I was very much honored by winning, not one, but two, Copper Black awards. I did not nominate myself in this, although that is acceptable; I was nominated by Leo Kellog, a colleague in my local Mensa group, Mensa of Northeastern New York., who prepared — with my assistance — a complete portfolio of accomplishment. I was very much impressed with his enthusiasm and at the same time flattered by his attention. So I went along with it, not giving it much chance of success. I was wrong.
Although I do not wear Mensa on my person around here at the GE Research Center where I work, the Copper Black award has been recognized at GE and even advertised at one point. It has influenced my career elsewhere as well; I have been asked to present keynote talks, for example at the Delta State University Science Colloquium, and have received the Lifetime Achievement Herschel Medal of the American Academy of Thermology, an organization of medical doctors who use infrared imaging in surgery. Here at GE, I have recently discovered that I am considered “a legend” — the local genius — though I assure them that genius surrounds me.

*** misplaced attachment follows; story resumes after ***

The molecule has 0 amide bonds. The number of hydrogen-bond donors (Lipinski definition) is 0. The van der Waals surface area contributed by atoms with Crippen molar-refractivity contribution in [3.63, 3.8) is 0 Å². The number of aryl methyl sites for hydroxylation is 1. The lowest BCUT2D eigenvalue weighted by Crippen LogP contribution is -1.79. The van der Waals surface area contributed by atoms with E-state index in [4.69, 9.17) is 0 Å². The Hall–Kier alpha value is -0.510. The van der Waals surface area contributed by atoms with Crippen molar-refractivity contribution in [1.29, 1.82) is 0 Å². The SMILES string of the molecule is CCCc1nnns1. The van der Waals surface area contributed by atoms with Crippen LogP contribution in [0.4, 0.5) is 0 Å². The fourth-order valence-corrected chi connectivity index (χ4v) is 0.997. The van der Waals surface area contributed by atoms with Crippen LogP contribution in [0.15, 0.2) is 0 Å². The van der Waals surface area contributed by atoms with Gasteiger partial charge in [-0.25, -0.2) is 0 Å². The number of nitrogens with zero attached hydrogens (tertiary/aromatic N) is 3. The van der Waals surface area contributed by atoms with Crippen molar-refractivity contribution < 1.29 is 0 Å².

Now as Chairman of the Copper Black Award Committee, I am aware of the difficulty in selecting a winner, but I am also aware of the vast potential in Mensa and hope to see many more nominations of visionary Mensans.
Harry Ringermacher, Ph.D., is a senior research physicist at the GE Research Center in Schenectady, N.Y.
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